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An image of a minuteman best expresses the principle “To Provide for the Common Defence,” the Citizens Coinage Advisory Committee decided when it met Nov. 29.

An image of a minuteman best expresses the principle “To Provide for the Common Defense,” the Citizens Coinage Advisory Committee decided when it met Nov. 29.


It was selected from 11 designs it considered for the 2012 platinum 1 ounce proof coin in the six-year platinum coin program that recognizes six principles found in the preamble of the U.S. Constitution.

The coin has a face value of $100 and features the “W” mintmark from the U.S. Mint at West Point.

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The CCAC also reviewed designs for the 2013 America the Beautiful quarters and 2012 First Spouse bullion coins, as well as recommending commemorative coins for 2015 and 2016.

In all, the CCAC reviewed 89 design proposals for 14 coin faces in the three programs, according to CCAC Chairman Gary Marks.

But it still failed to garner enough votes for a recommendation on a design for the ATB quarters honoring Perry’s Victory and International Peace Memorial in Ohio, and Fort McHenry National Monument and Historic Shrine in Maryland.

Although designs were chosen for White Mountain National Forest in New Hampshire and Mount Rushmore National Memorial Park in South Dakota, they each received the minimum number of votes to be recommended.

The only solid recommendation was for the quarter honoring Great Basin National Park in Nevada.

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For the ATB quarters, the CCAC recommended:

• White Mountain – Design No. 2 with 11 of 21 votes, the minimum needed to be recommended.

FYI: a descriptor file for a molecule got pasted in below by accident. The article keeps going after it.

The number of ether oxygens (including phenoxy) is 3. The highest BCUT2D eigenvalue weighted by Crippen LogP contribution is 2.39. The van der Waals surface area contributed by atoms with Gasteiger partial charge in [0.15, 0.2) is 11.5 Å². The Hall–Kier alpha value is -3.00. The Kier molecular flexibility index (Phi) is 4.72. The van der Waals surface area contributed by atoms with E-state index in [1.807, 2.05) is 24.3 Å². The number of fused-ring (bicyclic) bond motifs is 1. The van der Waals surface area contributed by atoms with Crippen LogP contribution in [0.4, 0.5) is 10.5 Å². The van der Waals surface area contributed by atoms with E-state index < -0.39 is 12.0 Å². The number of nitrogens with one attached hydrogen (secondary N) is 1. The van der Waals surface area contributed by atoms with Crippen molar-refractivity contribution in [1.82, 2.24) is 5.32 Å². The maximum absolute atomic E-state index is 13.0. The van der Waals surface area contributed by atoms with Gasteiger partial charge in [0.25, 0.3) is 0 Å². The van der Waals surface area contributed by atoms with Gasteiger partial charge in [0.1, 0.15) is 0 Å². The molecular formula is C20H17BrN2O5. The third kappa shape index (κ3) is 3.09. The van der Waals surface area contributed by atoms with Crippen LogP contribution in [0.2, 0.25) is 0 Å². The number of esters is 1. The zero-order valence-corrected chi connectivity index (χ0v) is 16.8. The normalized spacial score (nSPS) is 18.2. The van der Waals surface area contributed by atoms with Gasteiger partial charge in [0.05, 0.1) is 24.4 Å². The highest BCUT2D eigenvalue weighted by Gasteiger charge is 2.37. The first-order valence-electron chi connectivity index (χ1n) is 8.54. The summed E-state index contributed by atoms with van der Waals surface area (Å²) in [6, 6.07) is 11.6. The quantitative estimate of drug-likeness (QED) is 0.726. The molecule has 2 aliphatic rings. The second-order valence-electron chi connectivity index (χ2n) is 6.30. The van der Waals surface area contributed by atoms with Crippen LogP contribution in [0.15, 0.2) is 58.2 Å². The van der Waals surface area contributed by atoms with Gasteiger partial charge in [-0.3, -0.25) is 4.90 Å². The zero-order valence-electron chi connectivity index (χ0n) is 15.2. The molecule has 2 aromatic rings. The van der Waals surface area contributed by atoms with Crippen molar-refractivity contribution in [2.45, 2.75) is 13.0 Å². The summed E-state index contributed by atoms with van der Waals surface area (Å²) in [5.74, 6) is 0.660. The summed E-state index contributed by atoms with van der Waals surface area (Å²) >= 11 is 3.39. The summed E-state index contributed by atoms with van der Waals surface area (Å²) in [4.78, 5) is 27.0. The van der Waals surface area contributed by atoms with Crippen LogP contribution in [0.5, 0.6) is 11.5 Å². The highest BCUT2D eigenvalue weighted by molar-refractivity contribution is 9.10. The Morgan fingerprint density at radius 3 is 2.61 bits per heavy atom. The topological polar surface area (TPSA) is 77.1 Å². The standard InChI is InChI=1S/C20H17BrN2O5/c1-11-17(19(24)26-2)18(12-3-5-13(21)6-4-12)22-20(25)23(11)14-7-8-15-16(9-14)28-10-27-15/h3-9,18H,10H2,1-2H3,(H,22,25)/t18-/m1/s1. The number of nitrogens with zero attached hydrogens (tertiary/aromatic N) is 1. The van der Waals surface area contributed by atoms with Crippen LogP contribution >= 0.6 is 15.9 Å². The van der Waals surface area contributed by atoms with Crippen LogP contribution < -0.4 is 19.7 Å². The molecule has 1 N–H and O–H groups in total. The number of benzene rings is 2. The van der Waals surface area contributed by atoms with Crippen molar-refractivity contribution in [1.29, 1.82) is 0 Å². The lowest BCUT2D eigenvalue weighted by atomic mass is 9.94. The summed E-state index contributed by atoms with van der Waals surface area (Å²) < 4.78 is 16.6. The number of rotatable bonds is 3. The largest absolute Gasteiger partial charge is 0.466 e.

• Perry’s Victory – No recommendation. The CCAC reviewed three designs. No. 1 received 7 votes, No. 2 got 1 vote and No. 3 received no votes. The CCAC will ask the U.S. Mint to provide more designs, Marks said.

• Great Basin – Design No. 1, which features a bristle cone pine tree, received 17 of 21 points. It was also the top choice of the Commission of Fine Arts.

• Fort McHenry – No recommendation. “There was not a lot of enthusiasm for these four designs,” Marks said. Design No. 1 received 8 votes, which isn’t enough to be recommended. The CFA didn’t make a recommendation as well.

• Mount Rushmore – Design No. 1, which offers a more traditional aerial view, received 11 of 21 votes to be recommended.

Designs for the sixth set of four First Spouse gold coins and bronze medals offered in 2012 were reviewed as follows:
• Alice Paul – Representing the term of President Chester Arthur, design No. 5 was chosen for the obverse with 16 of 21 votes, while reverse design No. 4 received 20 of 21 votes.

• Frances Cleveland (first term) – Obverse No. 7 received 16 points, with reverse No. 5 garnering 13 points.

• Caroline Harrison – Obverse design No. 1 received 15 votes, with reverse No. 5 garnering 18 votes. The reverse design depicts an orchid with paint brushes, symbolic of her love of painting china, Marks said. But CCAC member Heidi Wastweet, who is a sculptor, showed members an image of a plate with flower on it that Harrison had painted and suggested the orchid be replaced with the design of the painted plate. Members voted unanimously to ask the Mint to make that change.

• Frances Cleveland (second term) – Obverse design No. 1 gained 19 votes with reverse design No. 2 receiving 14 votes.

The CCAC also discussed the fiscal 2011 annual report and finalized recommendations for commemorative coin programs in 2015 and 2016.

There was one theme to choose for 2015. Members recommended a $1 silver coin commemorating the 150th anniversary of the 13th amendment to the Constitution that called for the elimination of slavery in the aftermath of the Civil War.

Two programs were open for recommendations in 2016.

The first recommendation was for a clad half dollar and a silver dollar to commemorate the 150th anniversary of the American Society for the Prevention of Cruelty to Animals.

The second program would honor highway Route 66. Advocated by CCAC member Mike Olson, the program would feature eight coins marking the eight states traversed by the highway.

As a way to make the program affordable to as many collectors as possible, Marks said the CCAC recommended the coins be clad half dollars, with no precious metal coin minted.

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